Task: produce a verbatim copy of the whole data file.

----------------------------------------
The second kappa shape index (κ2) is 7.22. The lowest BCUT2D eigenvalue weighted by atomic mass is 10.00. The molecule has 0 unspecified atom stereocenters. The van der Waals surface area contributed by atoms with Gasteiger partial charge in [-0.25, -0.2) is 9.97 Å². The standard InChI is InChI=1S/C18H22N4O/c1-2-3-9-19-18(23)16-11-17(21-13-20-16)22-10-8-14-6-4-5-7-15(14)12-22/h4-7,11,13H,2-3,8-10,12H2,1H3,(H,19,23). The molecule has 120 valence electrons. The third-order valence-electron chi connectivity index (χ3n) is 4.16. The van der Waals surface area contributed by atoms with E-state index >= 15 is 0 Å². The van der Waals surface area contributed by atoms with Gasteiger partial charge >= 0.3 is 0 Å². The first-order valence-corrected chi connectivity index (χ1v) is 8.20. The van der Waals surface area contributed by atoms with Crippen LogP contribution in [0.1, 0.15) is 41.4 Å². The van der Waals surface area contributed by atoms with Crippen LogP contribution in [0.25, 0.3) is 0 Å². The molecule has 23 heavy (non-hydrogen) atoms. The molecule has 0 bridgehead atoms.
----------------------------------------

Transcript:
The second kappa shape index (κ2) is 7.22. The lowest BCUT2D eigenvalue weighted by atomic mass is 10.00. The molecule has 0 unspecified atom stereocenters. The van der Waals surface area contributed by atoms with Gasteiger partial charge in [-0.25, -0.2) is 9.97 Å². The standard InChI is InChI=1S/C18H22N4O/c1-2-3-9-19-18(23)16-11-17(21-13-20-16)22-10-8-14-6-4-5-7-15(14)12-22/h4-7,11,13H,2-3,8-10,12H2,1H3,(H,19,23). The molecule has 120 valence electrons. The third-order valence-electron chi connectivity index (χ3n) is 4.16. The van der Waals surface area contributed by atoms with E-state index >= 15 is 0 Å². The van der Waals surface area contributed by atoms with Gasteiger partial charge >= 0.3 is 0 Å². The first-order valence-corrected chi connectivity index (χ1v) is 8.20. The van der Waals surface area contributed by atoms with Crippen LogP contribution in [0.1, 0.15) is 41.4 Å². The van der Waals surface area contributed by atoms with Crippen LogP contribution in [0.25, 0.3) is 0 Å². The molecule has 23 heavy (non-hydrogen) atoms. The molecule has 0 bridgehead atoms.